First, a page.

Can Young Thug’s lyrics be used against him? Prosecutors say yes in RICO case against rapper
Over the last decade, the Atlanta rapper Young Thug has dropped a steady barrage of tracks about pistols and snipers, mob life and gangsters.
“I never killed anybody, but I got something to do with that body,” he rapped on the 2018 track “Anybody,” featuring Nicki Minaj. “I told them to shoot a hundred rounds ... ready for war like I’m Russia ... I get all type of cash. I’m a general.”
By 2020, he was more brazen, issuing a direct challenge to authorities.
“Take this s— to motherf— trial,” Young Thug rapped on 2020’s “Take It to Trial” with two other artists on his Young Slime Life label, Gunna and Yak Gotti.
According to a sweeping 56-count indictment filed by Georgia prosecutors, these weren’t streetwise fantasies or idle boasts.
On Monday, Georgia prosecutors arrested Young Thug, whose real name is Jeffery Lamar Williams, on felony charges of participating in gang activity and violating Georgia’s Racketeer Influenced and Corrupt Organizations (RICO) statute. Controversially, the Grammy-winning rapper’s lyrics and social media posts are a key part of the indictment.
In an 88-page document, Fulton County prosecutors list lyrics from nine of his songs, from 2014’s “Eww” to last year’s “Ski,” a collaboration with Atlanta rapper Gunna, who is also named as a defendant.
Prosecutors allege that the 30-year-old hip-hop star, known for his melodic, mournful flow and gender-bending fashion aesthetic, is a key founder and organizer of Young Slime Life, or YSL, a criminal street gang that engaged in or conspired to engage in violent crimes including murder, aggravated assault with a deadly weapon, armed robbery, carjacking, theft and drug dealing.
If Williams, who appeared before a Fulton County magistrate judge Tuesday and remains in jail until the case goes before Superior Court, is convicted of a RICO Act charge, he could face a jail sentence of up to 20 years and a fine of $250,000.
Young Thug was charged in a 56-count indictment that identified him and 27 other people, including rapper Gunna, as members of a criminal street gang.
Williams’ attorney, Brian Steel, said the charges against his client — one of the most influential acts to emerge from Atlanta’s bustling hip-hop scene — were “baseless,” and that Williams was “not involved with any criminal street gang activity whatsoever.”
But prosecutors allege Young Thug’s music is not mere artistry or gritty work of fiction, but propaganda designed to attract new recruits to YSL and inspire criminal acts of violence.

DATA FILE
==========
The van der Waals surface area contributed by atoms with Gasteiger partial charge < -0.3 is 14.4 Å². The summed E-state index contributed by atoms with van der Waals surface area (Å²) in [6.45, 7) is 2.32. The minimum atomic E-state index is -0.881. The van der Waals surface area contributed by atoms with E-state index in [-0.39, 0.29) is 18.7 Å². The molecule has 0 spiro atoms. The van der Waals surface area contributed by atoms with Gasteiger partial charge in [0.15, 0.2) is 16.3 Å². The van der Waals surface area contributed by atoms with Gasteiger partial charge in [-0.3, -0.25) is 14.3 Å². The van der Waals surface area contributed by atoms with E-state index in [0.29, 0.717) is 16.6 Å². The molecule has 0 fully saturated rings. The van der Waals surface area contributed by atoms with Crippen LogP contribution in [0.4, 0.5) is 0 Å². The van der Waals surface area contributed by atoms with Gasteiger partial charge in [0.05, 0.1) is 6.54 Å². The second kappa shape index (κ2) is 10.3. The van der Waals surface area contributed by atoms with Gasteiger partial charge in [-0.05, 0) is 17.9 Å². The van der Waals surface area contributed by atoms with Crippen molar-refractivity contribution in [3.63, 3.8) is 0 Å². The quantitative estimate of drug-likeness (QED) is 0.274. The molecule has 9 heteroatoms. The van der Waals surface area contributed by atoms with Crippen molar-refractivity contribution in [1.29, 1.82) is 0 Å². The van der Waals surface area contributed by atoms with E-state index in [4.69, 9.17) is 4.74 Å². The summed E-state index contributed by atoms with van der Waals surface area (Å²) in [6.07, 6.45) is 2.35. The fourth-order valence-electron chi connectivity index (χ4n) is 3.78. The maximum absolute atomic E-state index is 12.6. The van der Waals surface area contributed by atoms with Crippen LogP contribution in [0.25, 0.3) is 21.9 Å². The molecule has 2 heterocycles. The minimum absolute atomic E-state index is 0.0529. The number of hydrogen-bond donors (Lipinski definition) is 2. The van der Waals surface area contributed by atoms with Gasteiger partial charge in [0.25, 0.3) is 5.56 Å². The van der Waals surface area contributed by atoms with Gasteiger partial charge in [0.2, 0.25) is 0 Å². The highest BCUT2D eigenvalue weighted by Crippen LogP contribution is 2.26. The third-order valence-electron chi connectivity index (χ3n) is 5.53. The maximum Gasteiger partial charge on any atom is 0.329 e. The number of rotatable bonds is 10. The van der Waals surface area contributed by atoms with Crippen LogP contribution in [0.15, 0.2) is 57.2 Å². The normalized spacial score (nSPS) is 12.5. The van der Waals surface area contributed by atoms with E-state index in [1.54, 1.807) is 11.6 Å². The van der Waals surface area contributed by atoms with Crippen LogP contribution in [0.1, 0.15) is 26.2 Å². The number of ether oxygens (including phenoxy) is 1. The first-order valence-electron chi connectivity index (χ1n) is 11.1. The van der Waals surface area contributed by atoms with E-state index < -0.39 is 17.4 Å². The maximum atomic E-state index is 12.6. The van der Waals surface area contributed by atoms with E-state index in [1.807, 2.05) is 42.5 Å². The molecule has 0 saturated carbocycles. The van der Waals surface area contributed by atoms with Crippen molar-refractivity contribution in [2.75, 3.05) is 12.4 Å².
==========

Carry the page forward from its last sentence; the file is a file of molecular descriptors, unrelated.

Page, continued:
The Fulton County district attorney’s office laid out a decadelong narrative that places Williams, who grew up in southwest Atlanta’s Sylvan Hills neighborhood, as one of three founders of Young Slime Life, a local gang established in 2012 that claims affiliation with the national Bloods gang.
Using Georgia’s RICO statute, prosecutors identify Williams and 27 other people as members of what they allege is a criminal street gang that conspired to illegally obtain money and property through a pattern of racketeering activity including murder, aggravated assault and threats of violence.
Under RICO, a complicated statute closely modeled on the 1970 federal law that was used to convict top mobsters and gangsters who engaged in organized crime, a defendant need not have committed a crime to be found guilty. Williams, for example, would not have to have committed a murder to be convicted if he were found to have participated in an interrelated pattern of criminal activity.
To be found guilty, the state has to prove that the defendant committed two or more predicate crimes, such as murder or theft. Then they have to demonstrate that those crimes were carried out by two or more people as part of a broader enterprise of racketeering activity that the defendant controlled or was employed by.
Prosecutors allege that as Young Thug, Williams promoted and popularized YSL. His videos and songs, messages and images, they argue, are part of a broader pattern of criminal activity, “protecting and enhancing the reputation, power and territory of the enterprise” and “demonstrating allegiance to the enterprise and a willingness to engage in violence on its behalf.”
Five defendants — including the rapper Yak Gotti, whose real name is Deamonte Kendrick — are charged with murder. Another, Christian Eppinger, is accused of seriously wounding an Atlanta police officer in a February shooting. Quantavious Grier — Williams’ brother, the rapper Unfoonk — is charged with theft by receiving stolen property, a Taurus 9-millimeter handgun. Sergio Giavanni Kitchens, the chart-topping Atlanta rapper known as Gunna, is accused of receiving stolen property and possession of drugs with intent to distribute.